Welsummers vs Production Reds

Discussion in 'Chicken Behaviors and Egglaying' started by 1hawaiian, May 20, 2012.

  1. 1hawaiian

    1hawaiian In the Brooder

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    Jan 3, 2012
    I have 4 Production Reds and at 5+ months of age they are prolific layers and everything I wanted as a noob to chickens, i.e., easy-going, very friendly, great foragers and of course beautiful brown eggs every day!

    However, I'm seriously interested in getting a few Welsummer hens...
    #1.... Good-looking brown-speckled-eggs!
    #2.... Good looking hens too!

    But, I'm curious about their general characteristics and how they may differ vs a Production Red?

    Interested in your opinions... Thanks!
     
  2. Hi 1hawaiian -- (or should I say aloha?)

    I know a man who has a flock mixed of New Hampshire reds, Welsumers...and one other breed...he loves them all - they all get along well...and he gets lots of eggs. :O)
     
  3. A.T. Hagan

    A.T. Hagan Don't Panic

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    The biggest difference you will find is the Welsummers are most likely not going to lay as prolifically as your Production Reds. Which if you want to keep that nice deep dark brown shell color you don't want them to. A hen can only make so much brown pigment since it's a breakdown product of her hemoglobin. To keep the really dark color they have to lay fewer eggs than a well bred sex-link would lay. This is presuming your Reds are actually sex-links and not some other cross or breed.

    Otherwise I have not found a lot of difference in temperament or size between the two.
     
  4. Happy Chooks

    Happy Chooks Free Ranging

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    My welsummers are much friendlier than my Production Red. Not friendly as in lap chicken, but definitely come up to you and try to trip you while you're walking! My Production Red is meaner than snot to other chickens. If she weren't my son's chicken, she'd be gone. My welsummers are more accepting of new additions to the flock. My welsummer rooster is easy on hens backs and a fantastic protector.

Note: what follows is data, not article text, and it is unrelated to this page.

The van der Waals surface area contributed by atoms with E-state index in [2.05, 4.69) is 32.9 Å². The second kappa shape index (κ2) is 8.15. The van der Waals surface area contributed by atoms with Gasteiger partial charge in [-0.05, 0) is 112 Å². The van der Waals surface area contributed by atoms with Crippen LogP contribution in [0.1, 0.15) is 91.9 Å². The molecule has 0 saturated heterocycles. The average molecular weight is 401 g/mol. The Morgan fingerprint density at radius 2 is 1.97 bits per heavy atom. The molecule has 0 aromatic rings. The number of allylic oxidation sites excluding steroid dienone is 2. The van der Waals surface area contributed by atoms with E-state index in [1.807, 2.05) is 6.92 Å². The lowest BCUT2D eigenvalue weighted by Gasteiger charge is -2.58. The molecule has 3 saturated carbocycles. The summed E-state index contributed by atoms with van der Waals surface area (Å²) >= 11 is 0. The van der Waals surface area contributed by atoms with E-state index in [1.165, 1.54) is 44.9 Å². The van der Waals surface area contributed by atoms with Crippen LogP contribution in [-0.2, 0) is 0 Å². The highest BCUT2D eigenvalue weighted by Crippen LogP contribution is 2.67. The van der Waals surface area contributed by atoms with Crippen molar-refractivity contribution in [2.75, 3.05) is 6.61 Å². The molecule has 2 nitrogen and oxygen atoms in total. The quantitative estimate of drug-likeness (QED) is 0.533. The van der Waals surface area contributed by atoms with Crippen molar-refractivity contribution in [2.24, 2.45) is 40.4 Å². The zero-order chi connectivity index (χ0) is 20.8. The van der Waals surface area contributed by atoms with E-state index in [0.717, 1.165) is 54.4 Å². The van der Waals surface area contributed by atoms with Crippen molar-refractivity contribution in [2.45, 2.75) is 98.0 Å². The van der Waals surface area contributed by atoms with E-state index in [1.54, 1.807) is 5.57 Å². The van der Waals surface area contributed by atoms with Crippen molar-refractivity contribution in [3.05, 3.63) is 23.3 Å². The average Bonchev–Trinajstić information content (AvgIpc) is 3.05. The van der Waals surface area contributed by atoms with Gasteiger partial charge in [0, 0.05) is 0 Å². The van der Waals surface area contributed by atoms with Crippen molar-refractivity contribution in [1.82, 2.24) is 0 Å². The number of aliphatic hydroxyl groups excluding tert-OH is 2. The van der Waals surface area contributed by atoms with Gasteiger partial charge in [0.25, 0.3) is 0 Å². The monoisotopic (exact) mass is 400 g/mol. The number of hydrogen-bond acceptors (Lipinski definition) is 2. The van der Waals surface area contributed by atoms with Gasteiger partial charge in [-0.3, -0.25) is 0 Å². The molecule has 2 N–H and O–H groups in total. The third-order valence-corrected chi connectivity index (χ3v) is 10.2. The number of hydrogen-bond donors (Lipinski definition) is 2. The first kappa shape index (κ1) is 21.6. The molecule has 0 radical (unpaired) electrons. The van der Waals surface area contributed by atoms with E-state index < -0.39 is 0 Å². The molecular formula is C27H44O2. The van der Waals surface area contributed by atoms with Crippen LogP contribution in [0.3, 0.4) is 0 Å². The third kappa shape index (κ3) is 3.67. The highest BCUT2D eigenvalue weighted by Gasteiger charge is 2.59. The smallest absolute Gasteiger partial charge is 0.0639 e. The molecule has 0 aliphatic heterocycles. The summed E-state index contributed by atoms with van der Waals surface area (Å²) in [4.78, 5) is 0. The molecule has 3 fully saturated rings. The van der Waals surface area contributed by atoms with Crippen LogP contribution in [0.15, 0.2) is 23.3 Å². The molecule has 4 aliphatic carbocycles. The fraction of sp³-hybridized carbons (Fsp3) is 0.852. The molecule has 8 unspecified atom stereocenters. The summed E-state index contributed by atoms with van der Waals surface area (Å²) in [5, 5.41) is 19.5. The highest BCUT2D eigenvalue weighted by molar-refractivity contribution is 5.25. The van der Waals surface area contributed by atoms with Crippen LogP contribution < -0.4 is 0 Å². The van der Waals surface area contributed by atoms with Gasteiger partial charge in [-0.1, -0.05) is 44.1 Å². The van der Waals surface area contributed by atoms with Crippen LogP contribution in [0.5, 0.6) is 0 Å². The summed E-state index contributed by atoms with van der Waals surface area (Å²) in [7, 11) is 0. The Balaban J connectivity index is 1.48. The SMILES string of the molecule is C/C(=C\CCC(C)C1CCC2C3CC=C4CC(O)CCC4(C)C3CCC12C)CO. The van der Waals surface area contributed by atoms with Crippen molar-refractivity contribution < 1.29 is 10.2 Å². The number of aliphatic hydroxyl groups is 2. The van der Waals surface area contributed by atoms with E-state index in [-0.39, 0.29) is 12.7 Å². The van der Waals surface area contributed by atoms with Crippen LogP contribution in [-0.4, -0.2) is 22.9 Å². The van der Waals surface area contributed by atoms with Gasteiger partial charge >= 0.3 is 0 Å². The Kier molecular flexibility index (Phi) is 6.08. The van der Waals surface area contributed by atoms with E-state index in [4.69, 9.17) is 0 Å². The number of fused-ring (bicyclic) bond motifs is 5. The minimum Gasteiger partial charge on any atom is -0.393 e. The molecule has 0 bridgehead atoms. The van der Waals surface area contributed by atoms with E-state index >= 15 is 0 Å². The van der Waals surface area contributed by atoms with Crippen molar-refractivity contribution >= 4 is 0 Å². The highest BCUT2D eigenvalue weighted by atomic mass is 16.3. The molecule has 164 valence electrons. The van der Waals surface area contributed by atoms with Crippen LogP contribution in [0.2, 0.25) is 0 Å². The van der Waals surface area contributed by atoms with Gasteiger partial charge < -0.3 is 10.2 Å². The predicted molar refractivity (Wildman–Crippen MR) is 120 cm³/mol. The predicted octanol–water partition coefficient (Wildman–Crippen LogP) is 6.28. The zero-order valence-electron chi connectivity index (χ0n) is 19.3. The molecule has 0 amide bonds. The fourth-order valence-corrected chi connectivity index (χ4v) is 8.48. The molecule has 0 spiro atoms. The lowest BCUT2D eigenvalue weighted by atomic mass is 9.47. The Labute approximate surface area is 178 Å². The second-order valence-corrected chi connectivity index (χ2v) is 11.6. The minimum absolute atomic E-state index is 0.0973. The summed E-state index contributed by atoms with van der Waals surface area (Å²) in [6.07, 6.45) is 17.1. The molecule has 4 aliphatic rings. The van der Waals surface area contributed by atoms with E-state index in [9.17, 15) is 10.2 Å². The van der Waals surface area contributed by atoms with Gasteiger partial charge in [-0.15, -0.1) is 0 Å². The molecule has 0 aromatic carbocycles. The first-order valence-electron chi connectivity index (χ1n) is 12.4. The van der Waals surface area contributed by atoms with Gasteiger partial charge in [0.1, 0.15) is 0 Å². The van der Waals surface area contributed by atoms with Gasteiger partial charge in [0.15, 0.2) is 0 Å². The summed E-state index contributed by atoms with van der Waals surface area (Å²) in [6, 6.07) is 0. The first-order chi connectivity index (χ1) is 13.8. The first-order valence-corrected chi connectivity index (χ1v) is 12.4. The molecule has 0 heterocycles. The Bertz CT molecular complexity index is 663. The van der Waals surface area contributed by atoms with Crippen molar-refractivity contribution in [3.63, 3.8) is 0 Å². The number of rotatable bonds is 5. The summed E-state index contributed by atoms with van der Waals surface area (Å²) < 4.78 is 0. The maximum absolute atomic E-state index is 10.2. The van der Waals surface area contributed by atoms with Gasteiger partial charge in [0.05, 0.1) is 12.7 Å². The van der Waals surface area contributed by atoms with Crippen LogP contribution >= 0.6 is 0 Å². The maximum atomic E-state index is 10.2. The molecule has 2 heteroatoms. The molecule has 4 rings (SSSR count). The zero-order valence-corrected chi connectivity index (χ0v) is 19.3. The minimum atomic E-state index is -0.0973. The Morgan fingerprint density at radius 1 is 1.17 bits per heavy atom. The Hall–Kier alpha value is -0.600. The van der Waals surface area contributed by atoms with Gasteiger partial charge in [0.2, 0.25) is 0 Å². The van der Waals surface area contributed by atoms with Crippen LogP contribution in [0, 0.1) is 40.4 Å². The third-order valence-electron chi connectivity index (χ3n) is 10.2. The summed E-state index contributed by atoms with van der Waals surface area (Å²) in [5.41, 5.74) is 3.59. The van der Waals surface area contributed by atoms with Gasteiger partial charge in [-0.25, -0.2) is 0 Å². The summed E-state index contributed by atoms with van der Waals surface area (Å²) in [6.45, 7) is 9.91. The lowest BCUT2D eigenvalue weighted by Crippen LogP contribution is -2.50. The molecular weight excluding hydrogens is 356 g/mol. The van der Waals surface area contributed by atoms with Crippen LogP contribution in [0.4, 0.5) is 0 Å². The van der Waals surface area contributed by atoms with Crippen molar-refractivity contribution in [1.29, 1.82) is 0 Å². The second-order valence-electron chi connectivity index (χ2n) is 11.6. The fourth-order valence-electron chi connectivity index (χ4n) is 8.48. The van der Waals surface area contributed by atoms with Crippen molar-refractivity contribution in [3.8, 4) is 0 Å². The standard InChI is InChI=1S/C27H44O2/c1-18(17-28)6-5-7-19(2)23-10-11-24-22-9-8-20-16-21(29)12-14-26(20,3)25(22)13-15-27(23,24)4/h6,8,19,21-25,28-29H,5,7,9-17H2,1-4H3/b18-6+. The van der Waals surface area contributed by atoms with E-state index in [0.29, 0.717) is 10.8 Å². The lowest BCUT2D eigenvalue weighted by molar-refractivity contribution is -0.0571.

As for laying, my welsummers (breeder lines) have always been great layers - roughly 5 a week. They won't crank them out like a hybrid will though.
     
  5. 1hawaiian

    1hawaiian In the Brooder

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    Thank you for your replies!

    This forum is a great place[​IMG]
     
  6. Are New Hampshire Red and Production Red the same thing? So a Production Red is not a RIR, is that right? Help, I'm confused.
     
  7. A.T. Hagan

    A.T. Hagan Don't Panic

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    North/Central Florida
    No, they should be different. I say should be because the term "Production Red" has no widely accepted definition.

    New Hampshires (no "Red" needed) are a recognized breed that have been around for decades.

    "Production Reds" can mean just about anything from a Rhode Island Red to a New Hampshire to a red sex-link or even just a red chicken that the breeder/seller believes will be a good layer. It can mean whatever the person breeding or selling the birds wants it to mean.

    Mostly in my area it seems to mean a red sex-link. Maybe it was commercially bred so should be a good layer. Maybe he rolled his own and may or may not be a good egg producer. No way to know but to ask specific questions of the person with the birds. If they can't answer them then I'd look elsewhere.
     
  8. Thank you so much for that excellent explanation! I now know why I was confused: it'a generic term, not a breed.

    And thanks for the heads up on not needing the Red in NH. As someone who's always on my friends to say "leg-ern" I ought to be keepin' it straight. ;)
     

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